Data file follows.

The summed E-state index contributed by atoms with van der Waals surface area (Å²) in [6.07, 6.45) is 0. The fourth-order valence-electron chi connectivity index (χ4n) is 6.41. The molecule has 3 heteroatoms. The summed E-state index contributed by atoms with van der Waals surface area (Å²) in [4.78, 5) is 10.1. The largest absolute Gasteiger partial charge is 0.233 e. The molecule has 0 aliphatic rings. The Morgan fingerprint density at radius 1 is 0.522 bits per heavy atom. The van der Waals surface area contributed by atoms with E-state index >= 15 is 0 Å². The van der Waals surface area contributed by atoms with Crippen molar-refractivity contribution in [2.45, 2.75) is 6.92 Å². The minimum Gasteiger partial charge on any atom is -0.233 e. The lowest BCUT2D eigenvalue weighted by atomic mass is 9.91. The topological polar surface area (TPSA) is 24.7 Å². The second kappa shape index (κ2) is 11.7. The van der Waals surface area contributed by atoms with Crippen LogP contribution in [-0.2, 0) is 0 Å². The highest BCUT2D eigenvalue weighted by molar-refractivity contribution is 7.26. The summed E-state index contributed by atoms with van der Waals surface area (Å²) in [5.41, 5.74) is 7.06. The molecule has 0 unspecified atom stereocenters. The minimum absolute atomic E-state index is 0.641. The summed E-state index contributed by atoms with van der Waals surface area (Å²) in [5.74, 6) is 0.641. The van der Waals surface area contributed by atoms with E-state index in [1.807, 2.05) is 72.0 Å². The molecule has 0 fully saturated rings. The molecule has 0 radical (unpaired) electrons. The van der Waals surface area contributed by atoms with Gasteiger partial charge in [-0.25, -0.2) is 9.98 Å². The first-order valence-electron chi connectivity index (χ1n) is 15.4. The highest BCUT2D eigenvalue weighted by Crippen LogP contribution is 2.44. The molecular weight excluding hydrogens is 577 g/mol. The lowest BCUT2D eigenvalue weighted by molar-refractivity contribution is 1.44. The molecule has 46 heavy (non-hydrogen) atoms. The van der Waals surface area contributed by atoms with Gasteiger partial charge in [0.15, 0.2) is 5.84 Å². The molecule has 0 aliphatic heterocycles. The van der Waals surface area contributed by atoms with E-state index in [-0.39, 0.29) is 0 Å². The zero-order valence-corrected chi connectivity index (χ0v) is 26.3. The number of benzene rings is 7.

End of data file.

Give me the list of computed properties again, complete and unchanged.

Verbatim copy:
The summed E-state index contributed by atoms with van der Waals surface area (Å²) in [6.07, 6.45) is 0. The fourth-order valence-electron chi connectivity index (χ4n) is 6.41. The molecule has 3 heteroatoms. The summed E-state index contributed by atoms with van der Waals surface area (Å²) in [4.78, 5) is 10.1. The largest absolute Gasteiger partial charge is 0.233 e. The molecule has 0 aliphatic rings. The Morgan fingerprint density at radius 1 is 0.522 bits per heavy atom. The van der Waals surface area contributed by atoms with E-state index >= 15 is 0 Å². The van der Waals surface area contributed by atoms with Crippen molar-refractivity contribution in [2.45, 2.75) is 6.92 Å². The minimum Gasteiger partial charge on any atom is -0.233 e. The lowest BCUT2D eigenvalue weighted by atomic mass is 9.91. The topological polar surface area (TPSA) is 24.7 Å². The second kappa shape index (κ2) is 11.7. The van der Waals surface area contributed by atoms with Crippen LogP contribution in [-0.2, 0) is 0 Å². The highest BCUT2D eigenvalue weighted by molar-refractivity contribution is 7.26. The summed E-state index contributed by atoms with van der Waals surface area (Å²) in [5.41, 5.74) is 7.06. The molecule has 0 unspecified atom stereocenters. The minimum absolute atomic E-state index is 0.641. The summed E-state index contributed by atoms with van der Waals surface area (Å²) in [5.74, 6) is 0.641. The van der Waals surface area contributed by atoms with E-state index in [1.807, 2.05) is 72.0 Å². The molecule has 0 fully saturated rings. The molecule has 0 radical (unpaired) electrons. The van der Waals surface area contributed by atoms with Gasteiger partial charge in [-0.25, -0.2) is 9.98 Å². The first-order valence-electron chi connectivity index (χ1n) is 15.4. The highest BCUT2D eigenvalue weighted by Crippen LogP contribution is 2.44. The molecular weight excluding hydrogens is 577 g/mol. The lowest BCUT2D eigenvalue weighted by molar-refractivity contribution is 1.44. The molecule has 46 heavy (non-hydrogen) atoms. The van der Waals surface area contributed by atoms with Gasteiger partial charge in [0.15, 0.2) is 5.84 Å². The molecule has 0 aliphatic heterocycles. The van der Waals surface area contributed by atoms with E-state index in [-0.39, 0.29) is 0 Å². The zero-order valence-corrected chi connectivity index (χ0v) is 26.3. The number of benzene rings is 7.